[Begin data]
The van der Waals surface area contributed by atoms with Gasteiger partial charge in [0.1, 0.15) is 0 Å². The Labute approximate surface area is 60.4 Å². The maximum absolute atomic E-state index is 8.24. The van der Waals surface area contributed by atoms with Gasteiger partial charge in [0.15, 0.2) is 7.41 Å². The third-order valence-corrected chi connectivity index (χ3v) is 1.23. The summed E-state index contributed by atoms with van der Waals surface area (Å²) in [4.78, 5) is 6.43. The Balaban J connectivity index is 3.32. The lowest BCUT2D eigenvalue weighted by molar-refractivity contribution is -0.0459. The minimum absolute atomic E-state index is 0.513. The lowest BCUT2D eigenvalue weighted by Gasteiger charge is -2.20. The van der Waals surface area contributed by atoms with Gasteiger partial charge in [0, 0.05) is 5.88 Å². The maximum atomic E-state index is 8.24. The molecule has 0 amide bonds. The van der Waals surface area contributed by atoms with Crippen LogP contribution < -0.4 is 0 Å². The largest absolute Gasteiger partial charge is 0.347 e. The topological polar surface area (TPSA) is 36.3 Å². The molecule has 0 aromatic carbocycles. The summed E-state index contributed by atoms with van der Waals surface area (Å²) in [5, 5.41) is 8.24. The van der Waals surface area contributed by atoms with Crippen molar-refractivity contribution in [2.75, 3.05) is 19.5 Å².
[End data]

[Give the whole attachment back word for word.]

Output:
The van der Waals surface area contributed by atoms with Gasteiger partial charge in [0.1, 0.15) is 0 Å². The Labute approximate surface area is 60.4 Å². The maximum absolute atomic E-state index is 8.24. The van der Waals surface area contributed by atoms with Gasteiger partial charge in [0.15, 0.2) is 7.41 Å². The third-order valence-corrected chi connectivity index (χ3v) is 1.23. The summed E-state index contributed by atoms with van der Waals surface area (Å²) in [4.78, 5) is 6.43. The Balaban J connectivity index is 3.32. The lowest BCUT2D eigenvalue weighted by molar-refractivity contribution is -0.0459. The minimum absolute atomic E-state index is 0.513. The lowest BCUT2D eigenvalue weighted by Gasteiger charge is -2.20. The van der Waals surface area contributed by atoms with Gasteiger partial charge in [0, 0.05) is 5.88 Å². The maximum atomic E-state index is 8.24. The molecule has 0 amide bonds. The van der Waals surface area contributed by atoms with Crippen LogP contribution < -0.4 is 0 Å². The largest absolute Gasteiger partial charge is 0.347 e. The topological polar surface area (TPSA) is 36.3 Å². The molecule has 0 aromatic carbocycles. The summed E-state index contributed by atoms with van der Waals surface area (Å²) in [5, 5.41) is 8.24. The van der Waals surface area contributed by atoms with Crippen molar-refractivity contribution in [2.75, 3.05) is 19.5 Å².